Not to be confused with FlossFish
nor the dental floss fish
(AKA Hawaiian cleaner wrasse), stir-fried shredded marlin fish floss is supposedly something used in Asian cooking, though we've never seen it on any local menus. It can be found in Asian markets, most often in clear plastic tubs or sealed packs.
The label suggests that the bouncy, stringy substance can be served as a condiment, stuffed inside a sushi roll or egg roll wrapper, and even smooshed between slices of bread for a sandwich. One blogger
said he or she uses it "as a topping for fried rice, with steamed glutinous rice, or with bread for breakfast or as a snack" and even shared a recipe for making some at home composed of tuna, onion, garlic, galangal, lemongrass, coriander, ginger, turmeric, sugar, coconut milk or cream, oil, and chili paste.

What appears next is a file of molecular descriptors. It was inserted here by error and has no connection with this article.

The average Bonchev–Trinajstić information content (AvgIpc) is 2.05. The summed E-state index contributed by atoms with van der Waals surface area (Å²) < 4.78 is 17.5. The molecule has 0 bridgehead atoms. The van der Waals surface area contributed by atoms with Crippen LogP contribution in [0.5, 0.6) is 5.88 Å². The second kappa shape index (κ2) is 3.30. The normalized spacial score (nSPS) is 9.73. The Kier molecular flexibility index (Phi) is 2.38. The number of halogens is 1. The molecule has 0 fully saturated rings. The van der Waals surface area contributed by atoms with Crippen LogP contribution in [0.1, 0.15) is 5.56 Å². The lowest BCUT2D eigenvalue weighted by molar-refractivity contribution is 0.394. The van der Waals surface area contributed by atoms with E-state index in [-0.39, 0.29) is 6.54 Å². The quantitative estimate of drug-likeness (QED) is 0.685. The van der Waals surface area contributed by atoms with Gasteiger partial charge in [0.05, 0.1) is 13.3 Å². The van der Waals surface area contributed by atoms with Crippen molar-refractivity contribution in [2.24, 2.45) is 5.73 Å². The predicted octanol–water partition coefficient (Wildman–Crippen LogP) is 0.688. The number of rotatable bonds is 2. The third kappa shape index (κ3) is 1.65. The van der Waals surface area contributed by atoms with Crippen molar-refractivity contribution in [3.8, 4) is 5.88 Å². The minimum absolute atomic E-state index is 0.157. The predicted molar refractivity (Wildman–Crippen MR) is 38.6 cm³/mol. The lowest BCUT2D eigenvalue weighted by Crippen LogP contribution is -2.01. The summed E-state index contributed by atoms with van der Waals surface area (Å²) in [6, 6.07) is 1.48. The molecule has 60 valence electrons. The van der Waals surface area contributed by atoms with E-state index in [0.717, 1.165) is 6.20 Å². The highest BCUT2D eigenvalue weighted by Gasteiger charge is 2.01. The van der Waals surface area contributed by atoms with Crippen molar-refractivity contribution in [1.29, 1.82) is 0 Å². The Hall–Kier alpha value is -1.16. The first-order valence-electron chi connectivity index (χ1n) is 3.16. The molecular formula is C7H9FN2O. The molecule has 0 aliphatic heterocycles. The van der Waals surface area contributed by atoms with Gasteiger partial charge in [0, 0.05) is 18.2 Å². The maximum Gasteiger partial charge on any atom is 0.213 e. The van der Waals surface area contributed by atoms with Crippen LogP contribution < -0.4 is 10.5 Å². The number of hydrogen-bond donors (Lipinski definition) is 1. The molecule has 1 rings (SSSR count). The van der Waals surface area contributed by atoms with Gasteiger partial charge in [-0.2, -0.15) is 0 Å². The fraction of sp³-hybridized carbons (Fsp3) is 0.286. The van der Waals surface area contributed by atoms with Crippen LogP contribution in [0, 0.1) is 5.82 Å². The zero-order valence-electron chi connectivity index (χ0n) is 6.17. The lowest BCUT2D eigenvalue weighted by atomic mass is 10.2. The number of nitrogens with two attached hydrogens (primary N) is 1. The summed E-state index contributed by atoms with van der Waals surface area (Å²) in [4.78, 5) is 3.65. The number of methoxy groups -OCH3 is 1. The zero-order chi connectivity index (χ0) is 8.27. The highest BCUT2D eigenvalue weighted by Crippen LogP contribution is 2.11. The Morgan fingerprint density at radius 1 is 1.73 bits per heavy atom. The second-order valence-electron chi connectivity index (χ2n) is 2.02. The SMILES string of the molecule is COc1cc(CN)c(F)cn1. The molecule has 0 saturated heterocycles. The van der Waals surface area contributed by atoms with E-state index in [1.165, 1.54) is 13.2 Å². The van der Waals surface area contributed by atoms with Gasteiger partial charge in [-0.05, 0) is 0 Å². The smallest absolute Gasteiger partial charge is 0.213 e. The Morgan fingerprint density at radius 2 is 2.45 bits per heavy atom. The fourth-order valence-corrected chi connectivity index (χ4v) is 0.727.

Whatever version that person made sounds a heck of a lot tastier than the sample we
attempted, as the brand we picked up contained only marlin, palm oil,
sugar cane, soy sauce, and salt.
And here's our product commentary in a nutshell:
Aroma: Not much. But it definitely resembles something I would feed a goldfish.
Appearance: Caramel-colored. Almost hairy and curly. Like brown peat moss.
Taste: Again, not much. Slightly sweet, slightly fishy. Nothing craveable, for sure. (The cat thought it was divine, however.)
Who should eat this? People who aspire to be felines or those who like chewing on loofahs.